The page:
When this impending sense of some-thing about to occur is linked with implications that can be extracted from other images in Pauline Thompson's paintings—the drifting smoke, the flowing water of the fountain, the flight of the rocket—then the aspect of 'events taking place', and of movement, becomes an established motif in her paintings. This can be further extended when such images as the road (in the paintings with the Central Police Station) and the painting of the Harbour Bridge can also be taken to imply a carriage-way on which people travel, or take a journey. Then again, in almost all her recent paintings, one aspect of the picture is given over to open spaces—the plain, the sky, bodies of water, even the restricted space of the City Square; or is implied in the way a view opens up when seen through the opening of a window or doorway. These elements—the sense of impending events, of things in move-ment, the transient light conditions, the implications of travel or the opening-up of space—all seem to be emblematic of a spiritual journey in which the human spirit wanders in search of some unknown estate, rather than aspiring to a specific goal.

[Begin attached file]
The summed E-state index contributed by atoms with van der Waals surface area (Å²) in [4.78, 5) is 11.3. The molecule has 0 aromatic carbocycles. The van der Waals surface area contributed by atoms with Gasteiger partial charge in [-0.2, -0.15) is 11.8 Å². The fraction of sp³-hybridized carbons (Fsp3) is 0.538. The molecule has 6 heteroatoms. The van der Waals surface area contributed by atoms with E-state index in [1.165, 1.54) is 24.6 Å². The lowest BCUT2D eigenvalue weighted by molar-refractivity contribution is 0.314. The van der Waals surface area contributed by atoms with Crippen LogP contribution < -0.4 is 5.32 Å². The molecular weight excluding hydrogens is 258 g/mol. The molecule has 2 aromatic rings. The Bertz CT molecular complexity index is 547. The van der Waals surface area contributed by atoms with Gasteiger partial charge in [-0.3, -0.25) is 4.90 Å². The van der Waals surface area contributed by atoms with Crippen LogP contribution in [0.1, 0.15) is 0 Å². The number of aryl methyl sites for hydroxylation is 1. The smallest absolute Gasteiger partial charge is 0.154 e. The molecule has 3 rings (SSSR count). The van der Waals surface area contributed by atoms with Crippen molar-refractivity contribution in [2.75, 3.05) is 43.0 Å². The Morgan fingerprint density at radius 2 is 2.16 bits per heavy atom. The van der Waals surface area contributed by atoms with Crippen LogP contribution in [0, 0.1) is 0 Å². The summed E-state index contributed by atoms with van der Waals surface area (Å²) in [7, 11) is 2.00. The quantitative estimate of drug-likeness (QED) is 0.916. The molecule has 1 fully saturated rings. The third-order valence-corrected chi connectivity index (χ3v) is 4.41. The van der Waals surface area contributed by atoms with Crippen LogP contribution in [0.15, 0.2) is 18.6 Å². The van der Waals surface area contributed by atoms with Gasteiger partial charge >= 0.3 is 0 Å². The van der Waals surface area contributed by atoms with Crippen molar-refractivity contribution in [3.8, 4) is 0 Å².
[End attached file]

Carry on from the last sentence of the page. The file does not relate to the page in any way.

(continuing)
There is also another twin feature that becomes increasingly apparent in Pauline Thompson's work. The initial factor in this aspect is the mood of lyricism that quietly invades her work. Often it is a latent expressive quality that has only begun to reveal its identity in the light of her recent paintings. It results from the emotive core of her response to images as they are recalled and transformed into art. It is a somewhat heavy brand of lyricism that evolves out of the simple, substantial forms she now prefers—though, in the past, this element was more ethereal. This lyricism can be seen in the way her feelings for shape and form grasp on to sweeping rhythms and the use of repetitive patterns, or the manner in which images assume an expressive function. These qualities can be clearly seen in the design of the paving stones and the line of circular trees in Auckland University; in the serrated line of background trees set off against the ripeness of the fruit trees in Orchard–Beachaven; in the curving sweep of the bridge with its rows of lights in Harbour Bridge; or the twin water-pillars of City Fountain. Such expressive factors enable the artist to give a simple yet heightened account of the forces that inhabit our ordinary world.